KEOTA, Okla. — Across Oklahoma, a staunchly conservative state with a history of drawing people in search of wealth from the land, a new kind of crop is taking over old chicken coops, trailer parks and fields where cattle used to graze.
Next door to a Pentecostal church in the tiny town of Keota, the smell of marijuana drifts through the air at the G & C Dispensary. Strains with names like OG Kush and Maui Waui go for $3 a gram, about a quarter of the price in other states.
Down the road, an indoor-farming operation is situated in a residential area near mobile homes, one of about 40 in the town of just 500 residents. “It might look strange, but this is where the action is,” said Logan Pederson, 32, who moved this year from Seattle to Oklahoma to manage the small farm for a company called Cosmos Cultivation.
Ever since the state legalized medical marijuana three years ago, Oklahoma has become one of the easiest places in the United States to launch a weed business. The state now boasts more retail cannabis stores than Colorado, Oregon and Washington combined. In October, it eclipsed California as the state with the largest number of licensed cannabis farms, which now number more than 9,000, despite a population only a tenth of California’s.
The growth is all the more remarkable given that the state has not legalized recreational use of marijuana. But with fairly lax rules on who can obtain a medical card, about 10 percent of Oklahoma’s nearly 4 million residents have one, by far the most of any other state.
Fueled by low barriers for entry and a fairly hands-off approach by state officials, weed entrepreneurs have poured into Oklahoma from around the United States. It costs just $2,500 to get started, compared to $100,000 or more across the state line in Arkansas. And Oklahoma, a state that has long had a tough-on-crime stance, has no cap on how many dispensaries can sell marijuana, the number of cannabis farms or even how much each farm can produce.
That unfettered growth has pitted legacy ranchers and farmers against this new breed of growers. Groups representing ranchers, farmers, sheriffs and crop dusters recently joined forces to call for a moratorium on new licenses. They cited climbing prices for land, illicit farms and strains on rural water and electricity supplies as among the reasons. In some parts, new indoor farms are using hundreds of thousands of gallons of water.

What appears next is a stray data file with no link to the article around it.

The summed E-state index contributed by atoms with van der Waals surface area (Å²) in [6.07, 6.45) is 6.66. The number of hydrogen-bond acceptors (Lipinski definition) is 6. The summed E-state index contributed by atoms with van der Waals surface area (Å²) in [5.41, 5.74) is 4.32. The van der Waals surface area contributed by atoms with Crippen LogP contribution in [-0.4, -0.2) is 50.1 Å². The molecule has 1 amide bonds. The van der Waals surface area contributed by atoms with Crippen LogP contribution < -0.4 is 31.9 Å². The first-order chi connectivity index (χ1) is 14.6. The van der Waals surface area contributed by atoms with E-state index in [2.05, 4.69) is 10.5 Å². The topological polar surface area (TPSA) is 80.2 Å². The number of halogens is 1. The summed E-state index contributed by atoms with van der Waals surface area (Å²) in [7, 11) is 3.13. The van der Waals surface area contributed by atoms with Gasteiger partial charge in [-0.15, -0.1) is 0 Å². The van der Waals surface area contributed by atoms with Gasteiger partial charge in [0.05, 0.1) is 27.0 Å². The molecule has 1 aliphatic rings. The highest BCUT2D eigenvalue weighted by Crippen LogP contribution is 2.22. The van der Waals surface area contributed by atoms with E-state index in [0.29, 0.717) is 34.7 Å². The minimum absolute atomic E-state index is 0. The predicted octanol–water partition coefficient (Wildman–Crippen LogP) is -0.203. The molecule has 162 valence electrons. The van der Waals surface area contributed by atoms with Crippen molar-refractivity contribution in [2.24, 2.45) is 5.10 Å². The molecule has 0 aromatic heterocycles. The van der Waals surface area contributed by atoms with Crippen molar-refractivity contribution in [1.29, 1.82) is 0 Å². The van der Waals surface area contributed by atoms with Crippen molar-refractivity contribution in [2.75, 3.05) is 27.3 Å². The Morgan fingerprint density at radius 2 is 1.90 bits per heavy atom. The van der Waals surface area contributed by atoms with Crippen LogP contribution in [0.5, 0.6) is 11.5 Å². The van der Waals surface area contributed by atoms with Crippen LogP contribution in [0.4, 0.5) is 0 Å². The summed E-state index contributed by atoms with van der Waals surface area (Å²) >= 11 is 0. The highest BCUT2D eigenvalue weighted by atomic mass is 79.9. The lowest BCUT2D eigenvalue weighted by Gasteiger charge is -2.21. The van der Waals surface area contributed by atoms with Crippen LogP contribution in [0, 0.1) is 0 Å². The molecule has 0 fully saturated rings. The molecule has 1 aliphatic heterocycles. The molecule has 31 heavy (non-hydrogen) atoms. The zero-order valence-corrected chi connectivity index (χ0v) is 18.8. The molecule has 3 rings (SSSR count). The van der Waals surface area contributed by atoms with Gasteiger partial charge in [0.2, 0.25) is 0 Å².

But a moratorium is not likely, said Adria Berry, the director of the Oklahoma Medical Marijuana Authority, which oversees the industry and reported nearly $138 million in revenue from retail, state and local taxes this year, through November, on the sale of cannabis.
Ms. Berry, an early opponent of medical cannabis, says the industry is here to stay and that the state’s marijuana law effectively restrains her agency from limiting the number of new licenses it approves.
On the ground level, that means that the number of Oklahoma cannabis busineses keeps on surging.
Mr. Pederson, the transplant from Seattle, had served in the Army and was looking for a new career when he learned earlier this year about growing cannabis in Oklahoma. Despite being new to the industry, he moved on his own to Keota to supervise the small, five-person farm, which he said was supplying dispensaries in the state.
“There’s culture shock for outsiders,” Mr. Pederson said about moving to a tiny Oklahoma town. He said he plans to stay in the state for at least the next five years.
Signs of the explosive growth are hard to miss. There are now towns with far more dispensaries than food stores. And cannabis operations now outnumber wheat and cotton farms. The industry has also created thousands of jobs in a state that remains among the poorest in the country. Supporters of the industry also argue that the less punitive approach to possession of marijuana and other drugs, along with other sentencing reforms, has eased pressures on the state’s prisons.